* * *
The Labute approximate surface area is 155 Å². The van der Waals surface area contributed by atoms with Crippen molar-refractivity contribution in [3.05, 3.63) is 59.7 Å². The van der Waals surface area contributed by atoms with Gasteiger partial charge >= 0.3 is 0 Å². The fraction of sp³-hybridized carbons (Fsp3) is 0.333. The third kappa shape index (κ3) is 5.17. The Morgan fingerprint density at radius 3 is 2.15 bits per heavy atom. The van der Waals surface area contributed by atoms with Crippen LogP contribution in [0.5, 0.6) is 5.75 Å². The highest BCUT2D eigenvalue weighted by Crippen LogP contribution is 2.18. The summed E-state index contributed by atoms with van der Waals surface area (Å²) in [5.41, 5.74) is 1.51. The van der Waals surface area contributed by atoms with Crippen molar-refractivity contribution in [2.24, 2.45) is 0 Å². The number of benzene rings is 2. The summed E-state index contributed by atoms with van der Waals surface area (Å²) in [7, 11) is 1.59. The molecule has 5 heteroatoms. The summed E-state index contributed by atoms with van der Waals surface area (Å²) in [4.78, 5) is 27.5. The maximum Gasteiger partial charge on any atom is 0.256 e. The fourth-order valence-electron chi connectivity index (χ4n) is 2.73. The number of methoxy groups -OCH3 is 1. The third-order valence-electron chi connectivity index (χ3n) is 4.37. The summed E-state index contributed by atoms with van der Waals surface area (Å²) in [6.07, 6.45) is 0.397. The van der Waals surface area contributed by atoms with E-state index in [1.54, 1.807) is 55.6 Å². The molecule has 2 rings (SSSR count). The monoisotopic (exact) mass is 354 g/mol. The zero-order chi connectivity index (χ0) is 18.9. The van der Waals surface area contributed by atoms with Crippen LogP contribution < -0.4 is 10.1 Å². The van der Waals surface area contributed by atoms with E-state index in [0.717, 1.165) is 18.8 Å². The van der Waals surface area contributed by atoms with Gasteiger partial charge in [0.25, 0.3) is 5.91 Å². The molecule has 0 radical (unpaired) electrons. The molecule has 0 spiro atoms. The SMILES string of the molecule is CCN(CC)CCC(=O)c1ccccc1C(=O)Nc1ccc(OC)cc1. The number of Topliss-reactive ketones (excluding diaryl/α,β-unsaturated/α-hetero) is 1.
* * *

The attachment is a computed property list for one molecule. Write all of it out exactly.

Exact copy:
The Labute approximate surface area is 155 Å². The van der Waals surface area contributed by atoms with Crippen molar-refractivity contribution in [3.05, 3.63) is 59.7 Å². The van der Waals surface area contributed by atoms with Gasteiger partial charge >= 0.3 is 0 Å². The fraction of sp³-hybridized carbons (Fsp3) is 0.333. The third kappa shape index (κ3) is 5.17. The Morgan fingerprint density at radius 3 is 2.15 bits per heavy atom. The van der Waals surface area contributed by atoms with Crippen LogP contribution in [0.5, 0.6) is 5.75 Å². The highest BCUT2D eigenvalue weighted by Crippen LogP contribution is 2.18. The summed E-state index contributed by atoms with van der Waals surface area (Å²) in [5.41, 5.74) is 1.51. The van der Waals surface area contributed by atoms with Crippen molar-refractivity contribution in [2.24, 2.45) is 0 Å². The number of benzene rings is 2. The summed E-state index contributed by atoms with van der Waals surface area (Å²) in [7, 11) is 1.59. The molecule has 5 heteroatoms. The summed E-state index contributed by atoms with van der Waals surface area (Å²) in [4.78, 5) is 27.5. The maximum Gasteiger partial charge on any atom is 0.256 e. The fourth-order valence-electron chi connectivity index (χ4n) is 2.73. The number of methoxy groups -OCH3 is 1. The third-order valence-electron chi connectivity index (χ3n) is 4.37. The summed E-state index contributed by atoms with van der Waals surface area (Å²) in [6.07, 6.45) is 0.397. The van der Waals surface area contributed by atoms with E-state index in [1.54, 1.807) is 55.6 Å². The molecule has 2 rings (SSSR count). The monoisotopic (exact) mass is 354 g/mol. The zero-order chi connectivity index (χ0) is 18.9. The van der Waals surface area contributed by atoms with Crippen LogP contribution < -0.4 is 10.1 Å². The van der Waals surface area contributed by atoms with E-state index in [0.717, 1.165) is 18.8 Å². The van der Waals surface area contributed by atoms with Gasteiger partial charge in [0.25, 0.3) is 5.91 Å². The molecule has 0 radical (unpaired) electrons. The molecule has 0 spiro atoms. The SMILES string of the molecule is CCN(CC)CCC(=O)c1ccccc1C(=O)Nc1ccc(OC)cc1. The number of Topliss-reactive ketones (excluding diaryl/α,β-unsaturated/α-hetero) is 1.